Are color adjectives ("red", "green", etc.) relative adjectives or absolute adjectives? Existing theories of the meaning of color adjectives attempt to answer that question using informal ("armchair") judgments. The informal judgments of theorists conflict: it has been proposed that color adjectives are absolute with standards anchored at the minimum degree on the scale, that they are absolute but have near-midpoint standards, and that they are relative. In this paper we report two experiments, one based on entailment patterns and one based (...)
  17. On Naming the Colours.A. P. Hazen - 1999 - Australasian Journal of Philosophy 77 (2):224-231.
  18. Proving Universalism Wrong Does Not Prove Relativism Right: Considerations on the Ongoing Color Categorization Debate.Yasmina Jraissati - 2013 - Philosophical Psychology (3):1-24.
    For over a century, the question of the relation of language to thought has been extensively discussed in the case of color categorization, where two main views prevail. The relativist view claims that color categories are relative while the universalistic view argues that color categories are universal. Relativists also argue that color categories are linguistically determined, and universalists that they are perceptually determined. Recently, the argument for the perceptual determination of color categorization has been undermined, and the relativist view has (...)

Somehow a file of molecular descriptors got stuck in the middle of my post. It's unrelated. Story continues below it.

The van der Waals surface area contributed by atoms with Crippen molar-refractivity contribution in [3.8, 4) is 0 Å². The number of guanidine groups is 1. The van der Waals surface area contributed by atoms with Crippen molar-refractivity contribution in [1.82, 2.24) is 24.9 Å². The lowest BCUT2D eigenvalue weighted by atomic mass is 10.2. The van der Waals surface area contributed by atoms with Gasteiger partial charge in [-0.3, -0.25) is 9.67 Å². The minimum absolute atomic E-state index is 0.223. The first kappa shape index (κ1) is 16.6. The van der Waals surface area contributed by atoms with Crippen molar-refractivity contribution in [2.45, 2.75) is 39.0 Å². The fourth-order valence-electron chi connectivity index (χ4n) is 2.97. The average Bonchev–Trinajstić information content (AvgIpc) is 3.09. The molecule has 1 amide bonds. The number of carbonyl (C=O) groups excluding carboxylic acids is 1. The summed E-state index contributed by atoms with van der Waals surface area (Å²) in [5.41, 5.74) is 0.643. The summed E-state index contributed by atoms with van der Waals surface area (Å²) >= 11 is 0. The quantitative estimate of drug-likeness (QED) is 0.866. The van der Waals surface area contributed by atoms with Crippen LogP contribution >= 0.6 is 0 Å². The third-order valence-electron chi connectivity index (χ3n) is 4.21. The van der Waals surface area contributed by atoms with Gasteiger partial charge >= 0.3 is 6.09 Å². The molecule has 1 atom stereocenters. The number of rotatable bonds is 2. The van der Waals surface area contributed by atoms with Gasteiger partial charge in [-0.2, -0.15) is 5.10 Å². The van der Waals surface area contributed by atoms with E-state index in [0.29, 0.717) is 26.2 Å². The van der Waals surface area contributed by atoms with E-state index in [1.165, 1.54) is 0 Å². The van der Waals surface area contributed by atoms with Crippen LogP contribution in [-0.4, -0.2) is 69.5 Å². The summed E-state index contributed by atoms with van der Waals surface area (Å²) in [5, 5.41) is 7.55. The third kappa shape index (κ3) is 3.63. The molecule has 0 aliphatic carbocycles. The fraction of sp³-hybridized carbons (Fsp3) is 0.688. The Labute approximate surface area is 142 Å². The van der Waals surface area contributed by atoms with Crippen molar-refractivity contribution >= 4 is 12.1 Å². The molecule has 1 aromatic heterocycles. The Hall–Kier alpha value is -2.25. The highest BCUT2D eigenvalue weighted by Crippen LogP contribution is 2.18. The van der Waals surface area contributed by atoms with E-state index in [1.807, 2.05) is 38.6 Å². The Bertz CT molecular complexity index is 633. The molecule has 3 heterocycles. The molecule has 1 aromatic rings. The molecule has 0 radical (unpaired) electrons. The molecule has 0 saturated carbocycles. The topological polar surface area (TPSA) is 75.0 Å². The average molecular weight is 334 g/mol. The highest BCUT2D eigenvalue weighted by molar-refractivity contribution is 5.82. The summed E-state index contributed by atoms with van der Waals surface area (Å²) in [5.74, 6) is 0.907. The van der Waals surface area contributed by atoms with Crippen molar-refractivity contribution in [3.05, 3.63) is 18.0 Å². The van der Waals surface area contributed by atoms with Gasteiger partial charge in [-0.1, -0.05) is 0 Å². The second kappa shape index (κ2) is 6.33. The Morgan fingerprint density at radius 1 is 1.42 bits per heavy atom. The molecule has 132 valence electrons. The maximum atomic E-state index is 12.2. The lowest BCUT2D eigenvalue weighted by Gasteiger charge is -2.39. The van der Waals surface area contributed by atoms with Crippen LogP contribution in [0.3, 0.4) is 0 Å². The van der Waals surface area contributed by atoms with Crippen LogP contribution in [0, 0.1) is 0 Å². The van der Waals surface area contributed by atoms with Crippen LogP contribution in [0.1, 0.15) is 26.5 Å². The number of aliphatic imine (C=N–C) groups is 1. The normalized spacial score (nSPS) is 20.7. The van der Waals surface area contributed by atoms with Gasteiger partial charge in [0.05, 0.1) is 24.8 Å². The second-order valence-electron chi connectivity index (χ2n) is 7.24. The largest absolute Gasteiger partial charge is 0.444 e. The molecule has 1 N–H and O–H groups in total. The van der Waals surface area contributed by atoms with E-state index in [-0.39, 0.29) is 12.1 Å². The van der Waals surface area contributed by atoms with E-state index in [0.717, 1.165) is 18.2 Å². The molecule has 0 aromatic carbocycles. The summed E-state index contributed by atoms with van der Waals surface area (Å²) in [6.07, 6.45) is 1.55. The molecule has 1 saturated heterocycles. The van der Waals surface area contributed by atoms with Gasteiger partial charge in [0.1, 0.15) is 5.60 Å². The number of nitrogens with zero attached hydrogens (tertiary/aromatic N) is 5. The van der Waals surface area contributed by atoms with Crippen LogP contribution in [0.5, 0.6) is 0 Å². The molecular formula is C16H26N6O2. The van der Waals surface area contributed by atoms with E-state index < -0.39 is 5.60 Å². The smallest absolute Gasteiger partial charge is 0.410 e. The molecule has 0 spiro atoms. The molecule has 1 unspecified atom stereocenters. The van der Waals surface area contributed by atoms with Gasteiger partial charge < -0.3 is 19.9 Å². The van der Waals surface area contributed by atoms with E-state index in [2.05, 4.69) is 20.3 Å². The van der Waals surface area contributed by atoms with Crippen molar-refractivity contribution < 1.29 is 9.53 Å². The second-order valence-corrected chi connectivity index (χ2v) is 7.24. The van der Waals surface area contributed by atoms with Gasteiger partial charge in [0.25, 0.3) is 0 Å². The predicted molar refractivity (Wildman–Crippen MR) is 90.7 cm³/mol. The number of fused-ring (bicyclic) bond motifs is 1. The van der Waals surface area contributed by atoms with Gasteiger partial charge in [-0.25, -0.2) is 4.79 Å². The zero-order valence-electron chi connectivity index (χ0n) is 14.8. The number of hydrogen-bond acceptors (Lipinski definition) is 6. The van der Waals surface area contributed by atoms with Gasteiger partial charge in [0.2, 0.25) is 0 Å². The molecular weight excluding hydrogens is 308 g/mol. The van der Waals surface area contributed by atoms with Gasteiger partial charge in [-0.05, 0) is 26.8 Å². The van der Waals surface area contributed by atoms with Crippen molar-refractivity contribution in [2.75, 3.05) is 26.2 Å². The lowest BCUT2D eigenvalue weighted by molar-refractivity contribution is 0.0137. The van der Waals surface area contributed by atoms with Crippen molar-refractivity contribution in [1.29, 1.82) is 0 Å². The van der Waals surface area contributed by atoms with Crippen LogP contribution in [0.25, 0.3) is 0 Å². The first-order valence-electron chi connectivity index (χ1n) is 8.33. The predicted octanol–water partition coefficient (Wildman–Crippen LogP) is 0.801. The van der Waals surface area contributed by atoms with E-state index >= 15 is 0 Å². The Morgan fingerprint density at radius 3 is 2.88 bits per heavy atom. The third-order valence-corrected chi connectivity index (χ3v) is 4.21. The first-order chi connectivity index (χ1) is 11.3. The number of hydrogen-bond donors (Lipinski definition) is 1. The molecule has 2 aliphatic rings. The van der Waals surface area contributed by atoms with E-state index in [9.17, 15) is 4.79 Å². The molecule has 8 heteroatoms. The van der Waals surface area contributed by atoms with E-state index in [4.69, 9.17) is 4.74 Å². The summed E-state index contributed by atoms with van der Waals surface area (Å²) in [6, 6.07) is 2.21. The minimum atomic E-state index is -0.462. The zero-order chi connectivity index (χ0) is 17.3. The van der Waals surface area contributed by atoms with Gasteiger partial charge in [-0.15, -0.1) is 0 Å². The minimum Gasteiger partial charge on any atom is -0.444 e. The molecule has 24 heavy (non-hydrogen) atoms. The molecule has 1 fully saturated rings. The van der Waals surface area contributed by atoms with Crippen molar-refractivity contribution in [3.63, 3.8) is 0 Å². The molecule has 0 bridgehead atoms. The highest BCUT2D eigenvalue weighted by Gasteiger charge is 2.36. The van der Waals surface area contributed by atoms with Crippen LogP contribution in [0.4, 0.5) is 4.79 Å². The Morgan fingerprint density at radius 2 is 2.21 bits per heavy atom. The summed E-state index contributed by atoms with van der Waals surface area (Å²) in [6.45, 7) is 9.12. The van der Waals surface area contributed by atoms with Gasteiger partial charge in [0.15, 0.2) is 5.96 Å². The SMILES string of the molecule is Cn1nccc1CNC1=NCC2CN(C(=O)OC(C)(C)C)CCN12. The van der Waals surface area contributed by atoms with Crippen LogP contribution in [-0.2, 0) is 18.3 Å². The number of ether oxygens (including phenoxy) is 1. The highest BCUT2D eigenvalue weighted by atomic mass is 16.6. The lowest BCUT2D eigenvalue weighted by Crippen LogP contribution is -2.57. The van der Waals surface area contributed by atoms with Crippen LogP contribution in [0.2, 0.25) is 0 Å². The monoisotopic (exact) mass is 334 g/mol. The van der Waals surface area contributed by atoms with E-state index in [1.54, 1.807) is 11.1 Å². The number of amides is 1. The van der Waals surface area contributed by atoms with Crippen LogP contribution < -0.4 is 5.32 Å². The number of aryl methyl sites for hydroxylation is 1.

19. Naming the Colours.David Lewis - 1997 - Australasian Journal of Philosophy 75 (3):325-42.
  20. L'étoffe du sensible [Sensible Stuffs].Olivier Massin - 2014 - In J.-M. Chevalier & B. Gaultier (eds.), Connaître, Questions d'épistémologie contemporaine. Paris, France: Ithaque. pp. 201-230.
    The proper sensible criterion of sensory individuation holds that senses are individuated by the special kind of sensibles on which they exclusively bear about (colors for sight, sounds for hearing, etc.). H. P. Grice objected to the proper sensibles criterion that it cannot account for the phenomenal difference between feeling and seeing shapes or other common sensibles. That paper advances a novel answer to Grice's objection. Admittedly, the upholder of the proper sensible criterion must bind the proper sensibles –i.e. colors– (...)